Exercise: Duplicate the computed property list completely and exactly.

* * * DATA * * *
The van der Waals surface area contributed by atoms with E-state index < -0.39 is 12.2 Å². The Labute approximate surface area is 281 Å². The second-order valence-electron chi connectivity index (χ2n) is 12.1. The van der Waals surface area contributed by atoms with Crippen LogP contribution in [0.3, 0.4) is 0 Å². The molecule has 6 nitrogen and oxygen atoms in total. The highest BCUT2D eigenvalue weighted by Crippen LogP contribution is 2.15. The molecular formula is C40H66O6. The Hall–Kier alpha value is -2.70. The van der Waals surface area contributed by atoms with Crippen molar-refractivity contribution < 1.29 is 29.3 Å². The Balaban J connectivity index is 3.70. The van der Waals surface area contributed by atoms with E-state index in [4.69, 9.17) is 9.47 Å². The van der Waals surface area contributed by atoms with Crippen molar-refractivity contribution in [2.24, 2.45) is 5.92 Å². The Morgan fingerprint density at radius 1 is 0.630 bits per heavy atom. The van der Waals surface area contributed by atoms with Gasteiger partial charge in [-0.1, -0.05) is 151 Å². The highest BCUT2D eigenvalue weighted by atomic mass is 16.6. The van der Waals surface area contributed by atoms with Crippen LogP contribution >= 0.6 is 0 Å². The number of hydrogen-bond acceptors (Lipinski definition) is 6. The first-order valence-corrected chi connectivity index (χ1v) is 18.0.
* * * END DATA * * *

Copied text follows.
The van der Waals surface area contributed by atoms with E-state index < -0.39 is 12.2 Å². The Labute approximate surface area is 281 Å². The second-order valence-electron chi connectivity index (χ2n) is 12.1. The van der Waals surface area contributed by atoms with Crippen LogP contribution in [0.3, 0.4) is 0 Å². The molecule has 6 nitrogen and oxygen atoms in total. The highest BCUT2D eigenvalue weighted by Crippen LogP contribution is 2.15. The molecular formula is C40H66O6. The Hall–Kier alpha value is -2.70. The van der Waals surface area contributed by atoms with Crippen molar-refractivity contribution < 1.29 is 29.3 Å². The Balaban J connectivity index is 3.70. The van der Waals surface area contributed by atoms with E-state index in [4.69, 9.17) is 9.47 Å². The van der Waals surface area contributed by atoms with Crippen molar-refractivity contribution in [2.24, 2.45) is 5.92 Å². The Morgan fingerprint density at radius 1 is 0.630 bits per heavy atom. The van der Waals surface area contributed by atoms with Gasteiger partial charge in [-0.1, -0.05) is 151 Å². The highest BCUT2D eigenvalue weighted by atomic mass is 16.6. The van der Waals surface area contributed by atoms with Crippen LogP contribution >= 0.6 is 0 Å². The number of hydrogen-bond acceptors (Lipinski definition) is 6. The first-order valence-corrected chi connectivity index (χ1v) is 18.0.